Chosen by Norwich Theatre chief executive, Stephen Crocker.

Theme Two: Community

I can remember a time
when the neighbourhood bond was strong.
When you could chat to one another
over the fence about everything going on.
Resolving the problems that others had,
and helping them to get through.
Those days are in the past.
Oh, where have they gone?
The community spirit of long, long ago.

Community Spirit by David Harris as chosen by Our Lord Lieutenant, Lady Dannatt


Theme One: Kindness

‘We have so little of each other, now. So far
from tribe and fire. Only these brief moments of exchange.
What if they are the true dwelling of the holy, these
fleeting temples we make together when we say, “Here,
have my seat,” “Go ahead – you first,” “I like your hat.”‘

This excerpt is from Small Kindnesses by Danusha Laméris as chosen by Chris Gribble


Your submissions will be shared on social media and on our website, and will form part of a commemorative book that will be published at the end of the project. All submissions will be judged by local literary figures, and the three winning poems will be displayed across our three buildings when they re-open to the public.

The title Ghost Light is inspired by the stories and superstitions of the theatre world. A ghost light is a small, bare light that shines on the dark stage when the theatre is closed and unoccupied. Its primary reason is safety, a ghost light ensures that nobody accidentally trips up in the dark or falls off the stage. However, theatre people are a superstitious bunch and there are a number of stories surrounding the origin of this charming tradition… Maybe the ghost light is there to give theatre ghosts, former actors themselves, enough light to perform on stage… Or maybe is to keep those ghosts away so that they don’t get mischievous while everyone is gone!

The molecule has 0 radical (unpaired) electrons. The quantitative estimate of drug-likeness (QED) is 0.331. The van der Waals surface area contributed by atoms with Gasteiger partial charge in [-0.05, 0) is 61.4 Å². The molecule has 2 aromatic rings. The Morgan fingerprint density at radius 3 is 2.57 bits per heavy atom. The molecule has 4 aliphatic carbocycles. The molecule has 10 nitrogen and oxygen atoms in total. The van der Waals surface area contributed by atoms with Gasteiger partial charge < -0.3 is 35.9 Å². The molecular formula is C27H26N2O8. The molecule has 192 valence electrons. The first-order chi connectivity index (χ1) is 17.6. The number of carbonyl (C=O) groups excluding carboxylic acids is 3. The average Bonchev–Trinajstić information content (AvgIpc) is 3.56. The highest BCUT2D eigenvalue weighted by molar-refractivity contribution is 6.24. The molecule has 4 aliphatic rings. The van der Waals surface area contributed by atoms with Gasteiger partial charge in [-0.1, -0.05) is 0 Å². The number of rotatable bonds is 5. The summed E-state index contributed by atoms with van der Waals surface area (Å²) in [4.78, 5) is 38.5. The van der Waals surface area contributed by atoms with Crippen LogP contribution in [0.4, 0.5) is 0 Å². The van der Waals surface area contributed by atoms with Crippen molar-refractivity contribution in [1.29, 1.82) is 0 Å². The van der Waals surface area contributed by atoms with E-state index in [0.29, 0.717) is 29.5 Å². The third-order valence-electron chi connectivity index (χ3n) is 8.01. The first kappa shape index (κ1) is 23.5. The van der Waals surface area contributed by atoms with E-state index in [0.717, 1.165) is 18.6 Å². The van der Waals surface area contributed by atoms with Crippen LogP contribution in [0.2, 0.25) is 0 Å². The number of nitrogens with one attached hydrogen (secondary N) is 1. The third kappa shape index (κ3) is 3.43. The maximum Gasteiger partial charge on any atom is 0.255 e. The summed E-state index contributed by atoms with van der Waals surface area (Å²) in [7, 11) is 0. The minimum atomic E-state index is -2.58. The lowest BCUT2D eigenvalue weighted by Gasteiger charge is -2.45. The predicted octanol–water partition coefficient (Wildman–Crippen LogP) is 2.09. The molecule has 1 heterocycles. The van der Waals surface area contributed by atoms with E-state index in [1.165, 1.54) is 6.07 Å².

To Enter:

– Email your submission to – using the subject heading: ‘Ghost Light’. Please include your name, age, address, and the title of the poem.

– Participants who wish to share supplementary drawings or illustrations, can include them as attachments in their email.


Terms & Conditions:

1. The Ghost Light competition by Norwich Theatre is open to anyone aged 10+.
2. The Closing date for the competition is 30 June 2020.
3. A single entrant can submit a maximum of three poems. All entries will be considered.
4. The poems can be written in any style. All poems must have a title and must not exceed 250 words in length (excluding title). Entrants will be provided with weekly themes and sources of inspiration by Norwich Theatre, via our website, social media platforms and weekly e-newsletters.
5. Entrants, if they so wish, can accompany their poem with a photograph, drawing or illustration.
6. Poems must be the entrant’s original work and written in English.
7. Copyright remains with the authors, but we reserve the right to publish the poems in any format.
8. Please include all of your poems on a single word document or PDF, in font size 11pt or larger. Your name and address must be included on the poem entries.
9. No alterations can be made to a poem once it has been submitted.
10. The three winners will be requested to provide a biography, headshot photograph and to take part in any subsequent publicity surrounding the poetry challenge.
11. All winning poems will be announced and published on our website and on Norwich Theatre social media platforms. The poems may also be used to decorate Norwich Theatre buildings, upon the re-opening of the organisation.
12. Employees of Norwich Theatre are not eligible to enter the competition for judged works, however, their submissions will be considered for inclusion in the commemorative book.